UN's New Climate Chief Says Final Deal Unlikely in Her Lifetime
2010-06-09 13:33:30.869 GMT
By Alex Morales
June 9 (Bloomberg) -- Christiana Figueres, a Costa Rican
who on July 8 will take the helm of the United Nations body that
organizes global climate-change treaty talks, said an all-
encompassing deal is unlikely to happen in her lifetime.
Governments must instead focus on making incremental
efforts to end global warming because the response "is going to
require the sustained effort of those who will be here for the
next 20, 30, 40 years," Figueres, 53, told reporters today in
Bonn, where the latest two-week round of talks is taking place.
"I do not believe we will ever have a final agreement on
climate change, certainly not in my lifetime," Figueres said.
"If we ever have a final, conclusive, all-answering agreement,
then we will have solved this problem. I don't think that's in
More than 190 nations are trying to reach a global deal to
cut emissions from polluting industries such as power and cement
after efforts to craft a treaty at a summit in Copenhagen in
December failed amid recriminations among developed and
developing countries. Figueres said she's confident governments
will meet the challenge, and Brazilian, Indian and European
envoys in Bonn said trust is returning to the talks.
Since Copenhagen, countries have made progress in
discussions about climate aid, tackling deforestation, Laurence
Graff, a negotiator for the European Commission, said today in a
panel discussion with fellow delegates in Bonn.
"It was high time to get into substance and that is what
we see happening," Graff said. "There is a new dynamic and
it's a result of the fact that trust is being restored."
In Denmark, U.S. President Barack Obama, Chinese premier
Wen Jiabao and about 25 other leaders devised the Copenhagen
Accord, a non-binding agreement that failed to win the approval
of all delegates as an official UN text.
The document set a target of limiting warming to 2 degrees
Celsius (3.6 degrees Fahrenheit), laid out emissions reduction
targets for developed nations, and agreed on $30 billion of
climate aid from richer to poor nations.
"During Copenhagen, the atmosphere of constructive
dialogue was destroyed and the largest casualty was mutual
trust," said Chinese Climate Change Ambassador Yu Qingtai.
Yvo de Boer, the current executive secretary of the UN
Framework Convention on Climate Change, the post Figueres will
take, told delegates today he doesn't see the UN talks
delivering adequate goals to cut heat-trapping gases in the next
decade. Figueres said current emissions cuts promised by nations
aren't enough to meet the accord's temperature goal.
'Not Half Full'
"The effort we are making here is to tease out of the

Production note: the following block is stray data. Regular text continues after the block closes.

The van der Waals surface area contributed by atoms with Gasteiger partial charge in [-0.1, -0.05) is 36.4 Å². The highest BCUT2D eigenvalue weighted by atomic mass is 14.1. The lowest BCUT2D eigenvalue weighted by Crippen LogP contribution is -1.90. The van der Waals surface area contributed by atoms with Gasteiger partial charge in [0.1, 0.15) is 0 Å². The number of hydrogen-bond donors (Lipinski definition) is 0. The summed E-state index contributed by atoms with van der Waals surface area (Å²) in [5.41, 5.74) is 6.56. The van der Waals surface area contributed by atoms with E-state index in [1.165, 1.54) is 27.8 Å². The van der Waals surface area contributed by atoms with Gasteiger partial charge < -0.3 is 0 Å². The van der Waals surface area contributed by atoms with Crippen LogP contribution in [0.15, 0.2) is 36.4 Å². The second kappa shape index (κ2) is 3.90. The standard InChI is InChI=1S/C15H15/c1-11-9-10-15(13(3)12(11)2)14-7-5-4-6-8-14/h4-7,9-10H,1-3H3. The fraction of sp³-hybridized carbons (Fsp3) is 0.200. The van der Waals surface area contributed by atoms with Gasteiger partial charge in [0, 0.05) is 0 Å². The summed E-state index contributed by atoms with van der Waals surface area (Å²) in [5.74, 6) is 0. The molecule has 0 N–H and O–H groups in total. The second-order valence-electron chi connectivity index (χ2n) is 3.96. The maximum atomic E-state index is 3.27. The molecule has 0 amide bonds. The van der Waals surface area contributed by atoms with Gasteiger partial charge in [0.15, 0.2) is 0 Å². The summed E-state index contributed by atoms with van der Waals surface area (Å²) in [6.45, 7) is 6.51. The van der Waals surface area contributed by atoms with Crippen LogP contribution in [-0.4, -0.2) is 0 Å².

economic, political and social situation that each country has
what can be delivered in an incremental fashion," she said.
"I'm very confident that it's the rapid evolution of technology
that's going to allow us to increase the ambition."
The accord has now been accepted by more than 120 nations,
and Zimbabwe's Margaret Mukahanana-Sangarwe, who leads one of
two main strands of the talks, has incorporated parts of it into
an official text that has been discussed in Bonn.
Collin Beck, a Solomon islander who is vice chair of an
alliance of 43 island nations, said there has been a "lot of
goodwill" in the Bonn talks, which began on May 31 and end this
week. Brazilian envoy Sergio Serra said there's a "big
difference" in the atmosphere of talks and India's delegation
chief J.M. Mauskar called the meeting "positive," with
delegates talking to, rather than at, each other.
"The glass is not half full yet but it's starting to fill
again," said Figueres.
Tensions remain. Beck and Bangladeshi envoy Quamrul
Chowdhury both said a legally binding treaty needs to be agreed
on at the next major summit in Cancun in November and December.
Delegates from the European Commission and Japan have
already said a treaty is unlikely this year and more probable at
a 2011 summit in South Africa. Brazil's Serra said a deal is
preferable this year, though unlikely, and that Cancun should be
seen as a "stepping stone."
"If we can't deliver at Cancun, and if we are shown the
road to Cape Town or any other cities, it will be unfortunate,"
Chowdhury said. "To build trust we have to come up from our
boxes, from our party positions. We have made some effort but we
have to cover many more miles."
Figueres said it's up to nations to decide whether they
want to devise a new legally binding treaty in Cancun, which is
to start in late November. She said the ever-changing science
means any agreed upon goals may need to be revised further.
"Whatever we do is not going to be enough but we still
have to hold the bar very high," Figueres said.
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--Editors: Randall Hackley, Reed Landberg
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